Analysis

After a build-up of hundreds of pages, battle finally erupts in King’s Landing. In this series of six rapidly moving chapters, the battle is shown from a variety of viewpoints in a way that emphasizes the ambiguity and uncertainty of warfare. In battle, chaos reigns and no one, not even Tyrion perched high on the walls of the castle overlooking the battle, can completely understand what is happening. So confused are matters that it even appears as though Stannis's men are suddenly fighting each other (though of course it is clear later that another Lannister-allied force arrived and began fighting Stannis's forces on their flank). Moreover, people do things and see sides of themselves that they never would have imagined, as Tyrion experiences when he leads the men out into battle. The battle episode also shows that, while strategy is extremely important, evident in the vicious effectiveness of Tyrion’s plan to trap Stannis’s ships, it also has its limits because of how chaotic events become. Despite Tyrion's brilliant plan, the tide of the battle still appears to turn against him at one point, at least until the other Lannister-allied forces arrive. The war itself is analogous to use of the magical wildfire. It can be rigorously planned, but once it is loose it becomes nearly impossible to control.

The battle and the events leading up to it underscore the importance of chance events. Throughout the book, Tyrion has been worried that Stannis will sail to King’s Landing before the Lannisters have time to develop their defenses. And in fact, characters such as Davos and Catelyn have urged Stannis to do just that. Stannis, however, has dallied, refusing to go to war until he has Edric Storm under his control and has taken Storm’s End. In terms of military strategy, this decision is a foolish one. Storm’s End is of no consequence to the war, and Stannis actually had to sail past King’s Landing to get there. Even with this delay, however, Stannis could still make it to King’s Landing before Tyrion has the defenses up, but a storm delayed the fleet, leaving Stannis’s land forces stuck on the other side of the river from King’s Landing with no way to cross. This delay winds up costing Stannis terribly, not only because the city is better defended, but because now the reinforcements of Tywin Lannister and Mace Tyrell can intercept Stannis. Thus a string of seemingly minor events wind up changing the course of the battle.

In addition to showing the physical chaos of war, the book illustrates war’s moral and psychological disarray in Sansa’s chapters. Despite all that she has learned about not viewing the world romantically, Sansa is totally unprepared for the depths of cruelty and depravity that Cersei tells her is in store for them if the Lannisters lose. Sansa believes that knights value loyalty and chivalry and thus will not turn on the women or harm them in any way. It is little wonder that she is so shocked by Cersei’s claim that the knights will abandon them and that Stannis’s men will rape and murder them. Like the other young people in the book, Sansa is a child of the “long summer,” someone who has never known the hardship of winter and thus how cruel and desperate life can be. She, unlike Cersei, doesn't understand what sort of brutality people, even knights, are capable of.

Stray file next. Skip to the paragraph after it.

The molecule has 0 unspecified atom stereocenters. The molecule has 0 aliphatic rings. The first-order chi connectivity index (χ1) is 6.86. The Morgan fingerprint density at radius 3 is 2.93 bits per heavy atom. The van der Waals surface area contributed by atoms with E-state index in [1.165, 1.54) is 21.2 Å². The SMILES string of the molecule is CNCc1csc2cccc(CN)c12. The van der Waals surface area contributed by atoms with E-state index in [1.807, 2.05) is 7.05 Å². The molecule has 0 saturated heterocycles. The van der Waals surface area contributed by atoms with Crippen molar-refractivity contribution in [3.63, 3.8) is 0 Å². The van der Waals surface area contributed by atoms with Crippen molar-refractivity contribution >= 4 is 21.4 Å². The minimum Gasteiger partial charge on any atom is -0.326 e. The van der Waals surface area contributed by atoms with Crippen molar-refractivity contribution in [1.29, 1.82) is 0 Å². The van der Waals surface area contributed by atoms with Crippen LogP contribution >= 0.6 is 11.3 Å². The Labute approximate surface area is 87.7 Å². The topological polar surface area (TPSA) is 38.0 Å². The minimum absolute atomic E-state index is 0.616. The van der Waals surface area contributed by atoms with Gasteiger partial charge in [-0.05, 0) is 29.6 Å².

Though Sansa is confronted with humanity's ugliness in this section, she maintains her own sense of right and wrong and demonstrates the essential goodness of her character. The figurative ugliness she confronts is, of course, the horror of the war and what she and the others may suffer is Stannis's forces win. While Cersei abandons her people at the moment of greatest crisis, Sansa unhesitatingly steps into Cersei’s place and calms the crowd. Her action shows that although she may be losing her romantic view of the world, Sansa is not so cynical and self-interested as Cersei. Rather than use the world's ugliness as an excuse to act selfishly, as Cersei does, Sansa instead tries to help those around her through the crisis. She thus embodies herself the chivalry she has so often sought in others.

Sansa’s confrontation with ugliness becomes literal in the moving scene between her and the Hound, as he seems to want to persuade her of his nihilistic worldview. His own actions, however, suggest that there is tenderness in even the most cruel of people. Sansa always has difficulty looking at the Hound because of the scars on his face and because he is unremittingly brutal toward all around him. As his actions have demonstrated, the Hound seems to despise Sansa and her romantic delusions, but he also wants to protect her, and by extension, those romantic delusions. When the Hound forces Sansa to look upon his scarred face, it is clear that is not just so that she will be shocked, but so that she will see the world more clearly. He, like Cersei, believes the world to be cruel, and though he is harsh toward Sansa as he tries to make her take his point of view, he seems to do so in order that she will not be fooled by it and may protect herself. Then, when he violently demands a song from Sansa and she strokes his face as she sings, he is genuinely moved. Sansa evidently touches part of his humanity beneath his scars and fearsome demeanor. That the most unrepentant and vicious character in the novel tears up at such tenderness suggests that the worldview of people like Cersei and the Hound, rather than being truthful, is itself a pretense, and that the empathy and compassion of characters like Sansa do have a rightful place in the world.